Some receptacles also have holes in the back of the receptacle body, used for "back-wiring." Use these only if they are the type that can be clamped down with a screw. The push-in type of connector is unreliable and should only be used for lightly loaded circuits. Professionals almost never use push-in connectors on devices.
Wiring With Pigtails
Turn Off Power, Remove Old Receptacle and Test
Follow the steps above to turn off the power to the receptacle, pull it out from the electrical box, and test to make sure it has no current passing through it. Remove all wires attached and discard the old receptacle.
Cut and Strip Cable
Cut a 12-inch length of NM cable that matches the cable already present in the box. Use a utility knife to strip the outer sheath off of the cable, exposing the three wires it contains (usually one black, one white, and one bare). Use a wire stripper to take off about 3/4 inch of the sheathing around the black and white wires.
Line up the two black hot wires from the electrical box with the black wire from the NM cable so that the ends are even. Twist them together with a wire nut. Do the same for the white neutral wires. The ground wire does not need a pigtail, as it can be connected directly to the new receptacle.
This configuration will leave you with both wires from the box and one end of the wire from the new NM cable sealed in a wire nut—for both the black and white wires. There will also be one white and one black wire coming from the wire nut.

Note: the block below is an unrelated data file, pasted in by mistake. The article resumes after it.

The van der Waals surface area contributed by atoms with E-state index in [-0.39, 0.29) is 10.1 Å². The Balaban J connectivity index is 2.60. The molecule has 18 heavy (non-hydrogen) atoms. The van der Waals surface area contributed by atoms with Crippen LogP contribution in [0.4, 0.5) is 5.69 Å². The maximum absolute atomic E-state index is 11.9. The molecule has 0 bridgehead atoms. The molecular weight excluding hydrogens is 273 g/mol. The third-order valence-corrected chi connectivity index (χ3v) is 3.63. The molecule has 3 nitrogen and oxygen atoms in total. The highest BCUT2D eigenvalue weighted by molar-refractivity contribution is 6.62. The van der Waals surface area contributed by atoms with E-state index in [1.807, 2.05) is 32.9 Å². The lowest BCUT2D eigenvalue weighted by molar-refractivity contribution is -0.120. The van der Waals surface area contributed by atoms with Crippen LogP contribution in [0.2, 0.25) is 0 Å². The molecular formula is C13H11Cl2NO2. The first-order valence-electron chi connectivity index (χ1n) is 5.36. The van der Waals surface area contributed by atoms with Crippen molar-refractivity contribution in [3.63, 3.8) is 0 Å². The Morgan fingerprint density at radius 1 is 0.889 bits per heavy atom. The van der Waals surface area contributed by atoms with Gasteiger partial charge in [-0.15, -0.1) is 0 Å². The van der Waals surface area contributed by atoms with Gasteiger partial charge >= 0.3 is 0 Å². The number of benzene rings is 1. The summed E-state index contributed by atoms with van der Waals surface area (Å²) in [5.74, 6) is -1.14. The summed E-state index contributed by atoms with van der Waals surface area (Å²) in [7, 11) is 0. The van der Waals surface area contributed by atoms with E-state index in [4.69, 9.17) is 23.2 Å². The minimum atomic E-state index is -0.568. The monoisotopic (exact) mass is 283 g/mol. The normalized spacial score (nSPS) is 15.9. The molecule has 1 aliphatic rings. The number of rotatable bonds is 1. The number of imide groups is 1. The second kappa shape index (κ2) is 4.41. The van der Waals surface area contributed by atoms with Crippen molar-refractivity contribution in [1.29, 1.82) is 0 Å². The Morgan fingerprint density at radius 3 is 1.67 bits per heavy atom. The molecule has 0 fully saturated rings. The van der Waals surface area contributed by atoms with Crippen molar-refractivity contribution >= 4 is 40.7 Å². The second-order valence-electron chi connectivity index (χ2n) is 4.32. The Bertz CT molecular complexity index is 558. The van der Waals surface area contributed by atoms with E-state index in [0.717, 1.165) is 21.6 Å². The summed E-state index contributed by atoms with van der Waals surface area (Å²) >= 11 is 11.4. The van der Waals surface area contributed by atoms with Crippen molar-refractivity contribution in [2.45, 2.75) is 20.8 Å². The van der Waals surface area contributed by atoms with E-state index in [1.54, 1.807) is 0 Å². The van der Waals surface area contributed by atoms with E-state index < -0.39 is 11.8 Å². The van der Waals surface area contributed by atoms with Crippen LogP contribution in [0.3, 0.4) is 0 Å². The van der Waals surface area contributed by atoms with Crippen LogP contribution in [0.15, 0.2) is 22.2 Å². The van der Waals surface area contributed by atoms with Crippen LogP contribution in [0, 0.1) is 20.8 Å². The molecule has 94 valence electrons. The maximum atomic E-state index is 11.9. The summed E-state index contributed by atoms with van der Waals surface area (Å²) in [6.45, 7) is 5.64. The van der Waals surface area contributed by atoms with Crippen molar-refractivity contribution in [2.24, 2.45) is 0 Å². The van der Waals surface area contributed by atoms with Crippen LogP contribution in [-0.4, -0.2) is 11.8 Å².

Once your pigtails are made, push them inside the box. Then, trim about 3/4 inches of insulation off the ends of the white and black wires. Use a needle-nose plier to bend the wires into hooks. Then, connect the black wire to one of the brass-colored screws, connect a white wire to one of the silver screws, and connect the green or bare ground wire to the green screw.
Push the newly wired receptacle into the box by folding the wires, pushing the receptacle back in place, and secure with two screws. Put the faceplate on the receptacle. Turn the power back on and check for proper function.
When to Call a Professional
If you've taken the steps above and your outlet isn't working, the best course of action is to turn the power back off at the main electrical panel and call an electrician. The issue could be more complicated than a bad receptacle and a professional will be best to investigate.
What is a middle-of-run electrical outlet?
Can you add an outlet in the middle of a run?
How hard is it to add an outlet to a room?
With a little know-how and an understanding of circuits and amps, you can add an electrical outlet to a room. This task is not recommended for beginner DIYers, but it can be accomplished on your own without ripping a hole in your wall.